George Edward Logg, best known as Ed Logg, is a retired arcade video game designer, employed at Atari, Inc. Edward was born in 1948 in Seattle. He studied mathematics and computer science at Berkeley and then Stanford, where he’d played the original computer game Space Wars in the school's Artifical Intelligence Lab.
After school he interviewed at Xerox PARC, which was doing groundbreaking work in graphical user interfaces ("When I saw the Mac, I knew where it had came from, no doubt about it") but instead took a job at Control Data Corporation. It happened to be across the street from a startup called Atari, to which one of his coworkers soon jumped ship. Having been very impressed with the company's new Video Computer System home gaming machine, Logg decided to take a job opening in coin-op games.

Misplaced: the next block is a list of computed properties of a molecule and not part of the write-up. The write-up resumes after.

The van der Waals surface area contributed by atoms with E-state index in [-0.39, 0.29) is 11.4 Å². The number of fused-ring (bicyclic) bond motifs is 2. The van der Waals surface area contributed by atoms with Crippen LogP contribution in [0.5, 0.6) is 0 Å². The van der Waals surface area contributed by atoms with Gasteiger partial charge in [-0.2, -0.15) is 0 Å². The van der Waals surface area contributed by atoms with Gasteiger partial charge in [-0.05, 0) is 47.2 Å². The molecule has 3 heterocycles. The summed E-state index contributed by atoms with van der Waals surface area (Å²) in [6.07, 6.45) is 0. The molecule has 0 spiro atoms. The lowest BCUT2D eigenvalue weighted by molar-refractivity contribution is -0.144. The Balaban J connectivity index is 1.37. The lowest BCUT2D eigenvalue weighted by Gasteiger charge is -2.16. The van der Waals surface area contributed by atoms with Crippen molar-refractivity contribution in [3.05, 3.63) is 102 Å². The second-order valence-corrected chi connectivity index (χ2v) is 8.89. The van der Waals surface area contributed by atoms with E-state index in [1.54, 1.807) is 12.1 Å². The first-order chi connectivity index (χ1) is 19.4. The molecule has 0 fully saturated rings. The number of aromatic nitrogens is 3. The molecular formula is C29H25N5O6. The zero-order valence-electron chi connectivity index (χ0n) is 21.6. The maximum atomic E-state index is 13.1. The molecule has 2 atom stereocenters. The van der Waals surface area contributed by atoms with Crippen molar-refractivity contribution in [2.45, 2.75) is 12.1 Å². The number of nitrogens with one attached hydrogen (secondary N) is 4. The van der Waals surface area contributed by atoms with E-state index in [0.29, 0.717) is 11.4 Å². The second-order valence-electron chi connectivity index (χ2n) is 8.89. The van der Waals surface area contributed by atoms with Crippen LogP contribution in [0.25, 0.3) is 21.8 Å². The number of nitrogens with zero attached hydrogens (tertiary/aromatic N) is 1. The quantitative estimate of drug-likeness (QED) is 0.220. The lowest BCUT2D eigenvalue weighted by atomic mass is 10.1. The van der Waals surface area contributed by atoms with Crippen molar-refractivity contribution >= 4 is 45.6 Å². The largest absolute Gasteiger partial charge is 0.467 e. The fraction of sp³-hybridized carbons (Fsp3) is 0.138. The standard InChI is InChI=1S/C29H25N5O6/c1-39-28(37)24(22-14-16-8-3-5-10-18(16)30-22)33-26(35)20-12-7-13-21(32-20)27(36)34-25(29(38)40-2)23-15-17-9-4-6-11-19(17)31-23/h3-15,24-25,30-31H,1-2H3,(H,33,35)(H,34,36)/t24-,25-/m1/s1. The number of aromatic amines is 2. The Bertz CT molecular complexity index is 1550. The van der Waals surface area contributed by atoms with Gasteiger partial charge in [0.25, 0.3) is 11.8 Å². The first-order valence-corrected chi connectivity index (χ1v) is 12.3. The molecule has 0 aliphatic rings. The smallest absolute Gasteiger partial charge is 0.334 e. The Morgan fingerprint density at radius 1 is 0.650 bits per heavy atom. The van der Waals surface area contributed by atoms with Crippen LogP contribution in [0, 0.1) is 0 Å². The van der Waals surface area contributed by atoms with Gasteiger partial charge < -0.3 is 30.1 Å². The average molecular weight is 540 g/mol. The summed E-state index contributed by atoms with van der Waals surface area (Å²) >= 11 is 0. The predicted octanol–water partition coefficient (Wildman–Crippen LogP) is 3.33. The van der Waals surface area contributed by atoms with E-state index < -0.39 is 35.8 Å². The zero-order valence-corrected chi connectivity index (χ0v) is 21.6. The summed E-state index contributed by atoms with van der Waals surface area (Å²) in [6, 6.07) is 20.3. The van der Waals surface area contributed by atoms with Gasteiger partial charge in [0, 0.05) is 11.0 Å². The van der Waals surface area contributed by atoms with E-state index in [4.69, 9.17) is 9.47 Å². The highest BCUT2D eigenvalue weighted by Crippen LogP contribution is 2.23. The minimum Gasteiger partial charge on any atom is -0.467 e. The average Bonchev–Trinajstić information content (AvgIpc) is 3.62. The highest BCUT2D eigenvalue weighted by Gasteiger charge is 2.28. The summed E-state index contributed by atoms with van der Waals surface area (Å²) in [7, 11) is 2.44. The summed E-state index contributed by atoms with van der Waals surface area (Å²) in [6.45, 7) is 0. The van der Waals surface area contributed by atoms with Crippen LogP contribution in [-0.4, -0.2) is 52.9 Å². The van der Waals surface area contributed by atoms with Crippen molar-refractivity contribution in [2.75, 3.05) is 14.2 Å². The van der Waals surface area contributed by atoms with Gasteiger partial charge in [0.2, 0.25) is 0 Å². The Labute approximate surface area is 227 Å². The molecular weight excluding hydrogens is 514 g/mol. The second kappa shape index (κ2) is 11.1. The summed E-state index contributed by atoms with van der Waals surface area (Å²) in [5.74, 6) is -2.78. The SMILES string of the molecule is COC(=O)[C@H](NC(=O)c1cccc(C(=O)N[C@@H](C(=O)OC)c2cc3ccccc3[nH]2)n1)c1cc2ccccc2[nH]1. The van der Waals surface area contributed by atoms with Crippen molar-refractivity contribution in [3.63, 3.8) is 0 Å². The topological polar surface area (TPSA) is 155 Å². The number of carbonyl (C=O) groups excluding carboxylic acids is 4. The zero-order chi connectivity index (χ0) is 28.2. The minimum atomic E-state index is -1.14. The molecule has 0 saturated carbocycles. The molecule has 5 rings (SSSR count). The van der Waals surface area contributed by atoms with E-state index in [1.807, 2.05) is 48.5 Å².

In the coin-op division, field testing was of paramount importance. It cost thousands of dollars to buy an arcade cabinet, and owners wouldn't take the plunge unless they knew they could recoup that cost. That meant players couldn't get tired of the games after a week or a month, and the only way to know was to place a prototype game in a local watering hole and carefully watch the quarter intake. Dirt-Bike, which would have been Logg's first game, failed the field test and was shelved.
Another game passed with flying colors. "I'd played Breakout at the pizza parlors in San Jose", Logg recalls of the hit block-breaking game produced by his division. He heard that company founder Nolan Bushnell wanted the game updated; 1978's Super Breakout was the first game that Logg worked on that went into production.
|Article created on||Tuesday 10 April 2012 at 11h50|
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